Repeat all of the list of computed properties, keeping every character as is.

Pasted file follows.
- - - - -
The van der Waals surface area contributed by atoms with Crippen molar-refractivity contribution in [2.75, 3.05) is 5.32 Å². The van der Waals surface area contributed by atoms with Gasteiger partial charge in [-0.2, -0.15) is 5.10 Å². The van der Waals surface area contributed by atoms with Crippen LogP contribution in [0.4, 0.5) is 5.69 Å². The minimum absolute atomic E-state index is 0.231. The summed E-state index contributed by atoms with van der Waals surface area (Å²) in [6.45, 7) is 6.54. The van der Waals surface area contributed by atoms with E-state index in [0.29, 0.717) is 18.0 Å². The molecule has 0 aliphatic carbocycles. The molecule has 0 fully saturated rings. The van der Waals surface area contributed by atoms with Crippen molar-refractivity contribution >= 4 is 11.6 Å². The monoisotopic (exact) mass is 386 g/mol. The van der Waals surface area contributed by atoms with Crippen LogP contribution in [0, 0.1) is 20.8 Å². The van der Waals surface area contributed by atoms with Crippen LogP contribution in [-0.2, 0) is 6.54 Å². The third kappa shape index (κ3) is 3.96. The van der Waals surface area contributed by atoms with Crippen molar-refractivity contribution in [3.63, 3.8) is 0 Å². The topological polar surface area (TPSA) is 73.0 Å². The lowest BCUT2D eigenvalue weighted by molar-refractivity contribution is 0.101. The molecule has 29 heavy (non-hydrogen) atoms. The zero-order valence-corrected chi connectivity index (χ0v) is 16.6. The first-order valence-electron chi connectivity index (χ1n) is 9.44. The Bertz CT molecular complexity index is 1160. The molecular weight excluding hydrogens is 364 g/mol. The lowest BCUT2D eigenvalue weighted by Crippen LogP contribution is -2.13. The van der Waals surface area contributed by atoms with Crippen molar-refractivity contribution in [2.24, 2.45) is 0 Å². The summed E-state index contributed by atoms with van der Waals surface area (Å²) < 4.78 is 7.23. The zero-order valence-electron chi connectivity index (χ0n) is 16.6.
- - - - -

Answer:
The van der Waals surface area contributed by atoms with Crippen molar-refractivity contribution in [2.75, 3.05) is 5.32 Å². The van der Waals surface area contributed by atoms with Gasteiger partial charge in [-0.2, -0.15) is 5.10 Å². The van der Waals surface area contributed by atoms with Crippen LogP contribution in [0.4, 0.5) is 5.69 Å². The minimum absolute atomic E-state index is 0.231. The summed E-state index contributed by atoms with van der Waals surface area (Å²) in [6.45, 7) is 6.54. The van der Waals surface area contributed by atoms with E-state index in [0.29, 0.717) is 18.0 Å². The molecule has 0 aliphatic carbocycles. The molecule has 0 fully saturated rings. The van der Waals surface area contributed by atoms with Crippen molar-refractivity contribution >= 4 is 11.6 Å². The monoisotopic (exact) mass is 386 g/mol. The van der Waals surface area contributed by atoms with Crippen LogP contribution in [0, 0.1) is 20.8 Å². The van der Waals surface area contributed by atoms with Crippen LogP contribution in [-0.2, 0) is 6.54 Å². The third kappa shape index (κ3) is 3.96. The van der Waals surface area contributed by atoms with Crippen molar-refractivity contribution in [3.63, 3.8) is 0 Å². The topological polar surface area (TPSA) is 73.0 Å². The lowest BCUT2D eigenvalue weighted by molar-refractivity contribution is 0.101. The molecule has 29 heavy (non-hydrogen) atoms. The zero-order valence-corrected chi connectivity index (χ0v) is 16.6. The first-order valence-electron chi connectivity index (χ1n) is 9.44. The Bertz CT molecular complexity index is 1160. The molecular weight excluding hydrogens is 364 g/mol. The lowest BCUT2D eigenvalue weighted by Crippen LogP contribution is -2.13. The van der Waals surface area contributed by atoms with Crippen molar-refractivity contribution in [2.24, 2.45) is 0 Å². The summed E-state index contributed by atoms with van der Waals surface area (Å²) < 4.78 is 7.23. The zero-order valence-electron chi connectivity index (χ0n) is 16.6.